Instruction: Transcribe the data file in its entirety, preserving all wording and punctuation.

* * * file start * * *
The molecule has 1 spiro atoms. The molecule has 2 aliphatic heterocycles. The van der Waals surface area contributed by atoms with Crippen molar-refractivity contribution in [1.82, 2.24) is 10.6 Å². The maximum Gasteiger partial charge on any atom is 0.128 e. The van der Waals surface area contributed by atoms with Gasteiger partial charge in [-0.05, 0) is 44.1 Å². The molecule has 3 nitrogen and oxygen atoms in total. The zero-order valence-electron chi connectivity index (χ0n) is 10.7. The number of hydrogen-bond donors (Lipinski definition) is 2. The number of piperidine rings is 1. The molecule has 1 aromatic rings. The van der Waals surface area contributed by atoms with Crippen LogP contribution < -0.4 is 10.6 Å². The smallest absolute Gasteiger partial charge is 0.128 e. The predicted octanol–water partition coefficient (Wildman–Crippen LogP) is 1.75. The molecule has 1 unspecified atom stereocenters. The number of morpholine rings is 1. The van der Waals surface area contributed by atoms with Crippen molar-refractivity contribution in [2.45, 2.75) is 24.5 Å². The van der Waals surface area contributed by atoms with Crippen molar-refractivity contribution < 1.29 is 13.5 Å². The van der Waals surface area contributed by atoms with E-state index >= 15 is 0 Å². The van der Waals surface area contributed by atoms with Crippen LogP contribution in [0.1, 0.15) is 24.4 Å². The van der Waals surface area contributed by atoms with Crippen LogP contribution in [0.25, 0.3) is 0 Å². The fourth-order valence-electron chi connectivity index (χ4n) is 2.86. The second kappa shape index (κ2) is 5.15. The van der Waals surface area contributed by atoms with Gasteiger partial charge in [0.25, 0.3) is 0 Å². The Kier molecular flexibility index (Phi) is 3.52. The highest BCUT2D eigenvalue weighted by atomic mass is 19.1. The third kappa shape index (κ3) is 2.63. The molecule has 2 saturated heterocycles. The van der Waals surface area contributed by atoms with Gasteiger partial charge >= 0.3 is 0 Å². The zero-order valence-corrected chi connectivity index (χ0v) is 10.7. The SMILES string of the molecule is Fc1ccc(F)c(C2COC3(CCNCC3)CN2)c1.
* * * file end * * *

The molecule has 1 spiro atoms. The molecule has 2 aliphatic heterocycles. The van der Waals surface area contributed by atoms with Crippen molar-refractivity contribution in [1.82, 2.24) is 10.6 Å². The maximum Gasteiger partial charge on any atom is 0.128 e. The van der Waals surface area contributed by atoms with Gasteiger partial charge in [-0.05, 0) is 44.1 Å². The molecule has 3 nitrogen and oxygen atoms in total. The zero-order valence-electron chi connectivity index (χ0n) is 10.7. The number of hydrogen-bond donors (Lipinski definition) is 2. The number of piperidine rings is 1. The molecule has 1 aromatic rings. The van der Waals surface area contributed by atoms with Crippen LogP contribution < -0.4 is 10.6 Å². The smallest absolute Gasteiger partial charge is 0.128 e. The predicted octanol–water partition coefficient (Wildman–Crippen LogP) is 1.75. The molecule has 1 unspecified atom stereocenters. The number of morpholine rings is 1. The van der Waals surface area contributed by atoms with Crippen molar-refractivity contribution in [2.45, 2.75) is 24.5 Å². The van der Waals surface area contributed by atoms with Crippen molar-refractivity contribution < 1.29 is 13.5 Å². The van der Waals surface area contributed by atoms with E-state index >= 15 is 0 Å². The van der Waals surface area contributed by atoms with Crippen LogP contribution in [0.1, 0.15) is 24.4 Å². The van der Waals surface area contributed by atoms with Crippen LogP contribution in [0.25, 0.3) is 0 Å². The fourth-order valence-electron chi connectivity index (χ4n) is 2.86. The second kappa shape index (κ2) is 5.15. The van der Waals surface area contributed by atoms with Gasteiger partial charge in [0.25, 0.3) is 0 Å². The Kier molecular flexibility index (Phi) is 3.52. The highest BCUT2D eigenvalue weighted by atomic mass is 19.1. The third kappa shape index (κ3) is 2.63. The molecule has 2 saturated heterocycles. The van der Waals surface area contributed by atoms with Gasteiger partial charge >= 0.3 is 0 Å². The zero-order valence-corrected chi connectivity index (χ0v) is 10.7. The SMILES string of the molecule is Fc1ccc(F)c(C2COC3(CCNCC3)CN2)c1.